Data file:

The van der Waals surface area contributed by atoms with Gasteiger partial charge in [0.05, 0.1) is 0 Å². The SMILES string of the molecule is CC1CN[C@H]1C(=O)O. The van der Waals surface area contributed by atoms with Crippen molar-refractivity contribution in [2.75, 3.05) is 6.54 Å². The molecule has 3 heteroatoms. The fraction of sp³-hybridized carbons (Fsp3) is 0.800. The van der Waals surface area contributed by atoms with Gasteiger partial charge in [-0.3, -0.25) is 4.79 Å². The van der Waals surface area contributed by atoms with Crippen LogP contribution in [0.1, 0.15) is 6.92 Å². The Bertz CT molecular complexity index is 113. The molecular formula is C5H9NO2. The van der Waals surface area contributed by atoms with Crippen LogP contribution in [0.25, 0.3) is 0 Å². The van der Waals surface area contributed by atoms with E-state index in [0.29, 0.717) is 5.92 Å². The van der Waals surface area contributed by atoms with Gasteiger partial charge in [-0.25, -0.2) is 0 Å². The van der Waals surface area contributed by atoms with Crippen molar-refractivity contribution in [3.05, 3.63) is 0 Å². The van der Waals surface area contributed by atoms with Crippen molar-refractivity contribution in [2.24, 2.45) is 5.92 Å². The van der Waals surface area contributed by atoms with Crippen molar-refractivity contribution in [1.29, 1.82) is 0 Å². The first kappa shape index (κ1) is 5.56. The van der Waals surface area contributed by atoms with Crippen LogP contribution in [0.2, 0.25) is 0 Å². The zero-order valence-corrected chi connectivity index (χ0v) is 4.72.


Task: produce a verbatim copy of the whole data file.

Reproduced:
The van der Waals surface area contributed by atoms with Gasteiger partial charge in [0.05, 0.1) is 0 Å². The SMILES string of the molecule is CC1CN[C@H]1C(=O)O. The van der Waals surface area contributed by atoms with Crippen molar-refractivity contribution in [2.75, 3.05) is 6.54 Å². The molecule has 3 heteroatoms. The fraction of sp³-hybridized carbons (Fsp3) is 0.800. The van der Waals surface area contributed by atoms with Gasteiger partial charge in [-0.3, -0.25) is 4.79 Å². The van der Waals surface area contributed by atoms with Crippen LogP contribution in [0.1, 0.15) is 6.92 Å². The Bertz CT molecular complexity index is 113. The molecular formula is C5H9NO2. The van der Waals surface area contributed by atoms with Crippen LogP contribution in [0.25, 0.3) is 0 Å². The van der Waals surface area contributed by atoms with E-state index in [0.29, 0.717) is 5.92 Å². The van der Waals surface area contributed by atoms with Gasteiger partial charge in [-0.25, -0.2) is 0 Å². The van der Waals surface area contributed by atoms with Crippen molar-refractivity contribution in [3.05, 3.63) is 0 Å². The van der Waals surface area contributed by atoms with Crippen molar-refractivity contribution in [2.24, 2.45) is 5.92 Å². The van der Waals surface area contributed by atoms with Crippen molar-refractivity contribution in [1.29, 1.82) is 0 Å². The first kappa shape index (κ1) is 5.56. The van der Waals surface area contributed by atoms with Crippen LogP contribution in [0.2, 0.25) is 0 Å². The zero-order valence-corrected chi connectivity index (χ0v) is 4.72.